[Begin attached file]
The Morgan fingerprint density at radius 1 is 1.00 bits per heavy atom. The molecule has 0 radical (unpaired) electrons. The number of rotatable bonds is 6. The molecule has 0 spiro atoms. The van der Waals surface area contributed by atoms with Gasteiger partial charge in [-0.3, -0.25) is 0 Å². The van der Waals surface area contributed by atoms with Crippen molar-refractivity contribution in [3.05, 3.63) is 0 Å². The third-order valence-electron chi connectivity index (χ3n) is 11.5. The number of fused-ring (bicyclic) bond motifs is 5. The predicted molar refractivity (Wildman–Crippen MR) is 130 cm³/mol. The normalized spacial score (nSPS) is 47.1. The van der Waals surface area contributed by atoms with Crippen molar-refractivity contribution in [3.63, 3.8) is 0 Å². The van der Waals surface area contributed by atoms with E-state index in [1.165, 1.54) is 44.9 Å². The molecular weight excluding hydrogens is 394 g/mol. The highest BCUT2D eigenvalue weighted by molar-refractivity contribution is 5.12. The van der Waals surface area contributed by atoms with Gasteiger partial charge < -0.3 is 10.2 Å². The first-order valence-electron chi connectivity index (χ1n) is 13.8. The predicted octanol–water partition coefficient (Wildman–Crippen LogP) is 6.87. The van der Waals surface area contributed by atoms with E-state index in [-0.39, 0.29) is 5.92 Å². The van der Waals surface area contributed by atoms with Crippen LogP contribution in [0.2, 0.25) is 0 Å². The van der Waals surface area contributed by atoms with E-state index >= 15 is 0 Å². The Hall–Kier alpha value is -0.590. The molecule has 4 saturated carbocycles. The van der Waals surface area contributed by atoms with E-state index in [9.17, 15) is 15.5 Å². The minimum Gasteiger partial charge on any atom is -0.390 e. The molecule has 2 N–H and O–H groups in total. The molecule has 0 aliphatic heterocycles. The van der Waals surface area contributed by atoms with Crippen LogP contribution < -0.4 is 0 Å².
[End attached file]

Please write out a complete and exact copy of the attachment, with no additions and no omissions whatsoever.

The Morgan fingerprint density at radius 1 is 1.00 bits per heavy atom. The molecule has 0 radical (unpaired) electrons. The number of rotatable bonds is 6. The molecule has 0 spiro atoms. The van der Waals surface area contributed by atoms with Gasteiger partial charge in [-0.3, -0.25) is 0 Å². The van der Waals surface area contributed by atoms with Crippen molar-refractivity contribution in [3.05, 3.63) is 0 Å². The third-order valence-electron chi connectivity index (χ3n) is 11.5. The number of fused-ring (bicyclic) bond motifs is 5. The predicted molar refractivity (Wildman–Crippen MR) is 130 cm³/mol. The normalized spacial score (nSPS) is 47.1. The van der Waals surface area contributed by atoms with Crippen molar-refractivity contribution in [3.63, 3.8) is 0 Å². The van der Waals surface area contributed by atoms with E-state index in [1.165, 1.54) is 44.9 Å². The molecular weight excluding hydrogens is 394 g/mol. The highest BCUT2D eigenvalue weighted by molar-refractivity contribution is 5.12. The van der Waals surface area contributed by atoms with Gasteiger partial charge < -0.3 is 10.2 Å². The first-order valence-electron chi connectivity index (χ1n) is 13.8. The predicted octanol–water partition coefficient (Wildman–Crippen LogP) is 6.87. The van der Waals surface area contributed by atoms with E-state index in [-0.39, 0.29) is 5.92 Å². The van der Waals surface area contributed by atoms with Crippen LogP contribution in [0.2, 0.25) is 0 Å². The van der Waals surface area contributed by atoms with E-state index >= 15 is 0 Å². The Hall–Kier alpha value is -0.590. The molecule has 4 saturated carbocycles. The van der Waals surface area contributed by atoms with E-state index in [9.17, 15) is 15.5 Å². The minimum Gasteiger partial charge on any atom is -0.390 e. The molecule has 2 N–H and O–H groups in total. The molecule has 0 aliphatic heterocycles. The van der Waals surface area contributed by atoms with Crippen LogP contribution < -0.4 is 0 Å².